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A Boxing Memory: Gerrie Coetzee

Coetzee's life and career unfolded in the era of apartheid in South Africa, and he was part of a generation of heavyweights that is often overlooked


Gerrie Coetzee's recent passing in early 2023 at the age of 67 due to lung cancer serves as a poignant reminder of how often past and sometimes forgotten fighters are overlooked, particularly when they retire. Coetzee's life and career unfolded in the unforgiving era of apartheid in South Africa, and he was part of a generation of heavyweights that is often underappreciated.

During the 1980s, politics and other external factors drained the discipline and ambition of many heavyweight contenders, making it a forgettable era for the division. Coetzee, a vocal critic of apartheid, faced numerous challenges in his career, including a right hand injury that required multiple surgeries. Despite these setbacks, he became the WBA heavyweight champion of the world.

Coetzee's reign as champion was abruptly interrupted by controversial circumstances in 1984 when he faced Greg Page. Page knocked Coetzee out, but the round had gone over by nearly a minute, and earlier in the fight, Page had landed punches after the bell. Complaints were made about the result, but the expected reversal never materialized, denying Coetzee a chance to reclaim his title.

After the loss to Page, Coetzee's career dwindled, and he even admitted to not giving his full effort in a fight against Frank Bruno in 1986. He eventually retired, but several comebacks in the 1990s, driven more by a sense of fun than ambition, extended his career into his forties. He fought until 1997, culminating in a loss to Iran Barkley.

Before fading into relative obscurity, Coetzee was one of the better fighters of the 1980s heavyweight landscape. Born in Johannesburg in 1955, he started as an amateur boxer and had 192 amateur fights with 185 wins before turning professional in 1974. His high-level professional career began impressively, including a one-round victory over former undisputed heavyweight champion Leon Spinks.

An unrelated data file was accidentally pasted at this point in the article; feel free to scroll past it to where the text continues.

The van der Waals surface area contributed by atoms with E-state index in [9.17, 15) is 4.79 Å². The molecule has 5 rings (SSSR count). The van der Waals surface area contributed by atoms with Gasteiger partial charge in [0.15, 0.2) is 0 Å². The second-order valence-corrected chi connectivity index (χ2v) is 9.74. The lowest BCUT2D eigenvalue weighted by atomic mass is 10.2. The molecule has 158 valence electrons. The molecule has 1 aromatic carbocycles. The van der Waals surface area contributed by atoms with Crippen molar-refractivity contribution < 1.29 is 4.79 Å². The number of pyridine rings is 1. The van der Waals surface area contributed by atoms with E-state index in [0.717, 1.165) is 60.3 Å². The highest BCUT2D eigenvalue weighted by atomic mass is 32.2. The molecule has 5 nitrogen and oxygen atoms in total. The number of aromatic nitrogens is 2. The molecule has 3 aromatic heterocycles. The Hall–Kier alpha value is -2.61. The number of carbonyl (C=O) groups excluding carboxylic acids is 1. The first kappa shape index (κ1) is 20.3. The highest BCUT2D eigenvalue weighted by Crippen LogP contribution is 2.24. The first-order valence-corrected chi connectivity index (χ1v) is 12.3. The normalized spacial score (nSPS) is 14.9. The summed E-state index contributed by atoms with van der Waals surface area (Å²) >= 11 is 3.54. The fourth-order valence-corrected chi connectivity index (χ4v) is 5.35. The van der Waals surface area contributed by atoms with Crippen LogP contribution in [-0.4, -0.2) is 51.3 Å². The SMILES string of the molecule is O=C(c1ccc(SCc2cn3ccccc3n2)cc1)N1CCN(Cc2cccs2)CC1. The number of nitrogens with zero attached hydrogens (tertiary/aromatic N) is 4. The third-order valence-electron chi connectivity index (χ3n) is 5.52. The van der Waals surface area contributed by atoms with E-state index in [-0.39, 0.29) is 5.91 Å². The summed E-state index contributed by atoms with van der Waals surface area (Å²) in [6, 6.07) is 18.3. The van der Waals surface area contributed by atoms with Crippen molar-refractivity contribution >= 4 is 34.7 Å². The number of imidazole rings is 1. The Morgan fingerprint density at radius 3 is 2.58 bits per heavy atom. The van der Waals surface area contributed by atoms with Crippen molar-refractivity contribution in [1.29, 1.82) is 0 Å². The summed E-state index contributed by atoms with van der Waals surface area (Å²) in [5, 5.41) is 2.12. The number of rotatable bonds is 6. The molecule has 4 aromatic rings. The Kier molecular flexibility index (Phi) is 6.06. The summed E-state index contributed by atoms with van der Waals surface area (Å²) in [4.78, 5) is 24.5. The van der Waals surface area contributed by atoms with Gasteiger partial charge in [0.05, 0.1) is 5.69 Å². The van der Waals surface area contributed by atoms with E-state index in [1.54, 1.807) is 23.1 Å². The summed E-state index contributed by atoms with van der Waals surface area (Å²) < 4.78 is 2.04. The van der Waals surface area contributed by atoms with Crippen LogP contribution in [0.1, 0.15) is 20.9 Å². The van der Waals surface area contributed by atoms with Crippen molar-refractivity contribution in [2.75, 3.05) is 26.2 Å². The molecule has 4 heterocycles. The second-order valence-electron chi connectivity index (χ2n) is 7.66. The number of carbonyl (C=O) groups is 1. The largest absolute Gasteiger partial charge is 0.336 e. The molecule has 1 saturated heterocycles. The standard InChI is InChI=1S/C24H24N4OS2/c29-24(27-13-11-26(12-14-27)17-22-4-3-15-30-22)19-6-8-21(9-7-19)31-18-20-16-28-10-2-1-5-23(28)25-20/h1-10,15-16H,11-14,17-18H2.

Coetzee had two previous attempts at winning the heavyweight title before his memorable victory over Michael Dokes in 1983. His win over Spinks earned him a shot against John Tate, although Tate won in a controversial fight in Pretoria, South Africa. The fight was seen as breaking a sporting boycott and a significant event in the era's political landscape.

After the Tate fight, Coetzee continued his career, including a tough loss to Mike Weaver in 1980. Despite several close calls and near-miss opportunities, his victory over Dokes was a career-defining moment. Coetzee became the WBA heavyweight champion, making him South Africa's first-ever heavyweight champion.

Coetzee faced the challenge of not wanting to be a symbol of apartheid but rather the people's champion. He promoted black fighters and even faced legal issues for training a black fighter in defiance of apartheid laws. Despite the challenges and prejudices of his time, Coetzee remained committed to making a positive impact on the sport of boxing and his country.

In recognition of his contributions to boxing and nation-building through sport, Coetzee was awarded The Order of Ikhamanga in Bronze by South Africa's post-apartheid government in 2003. His story serves as a testament to the power of determination and resilience in the face of adversity.

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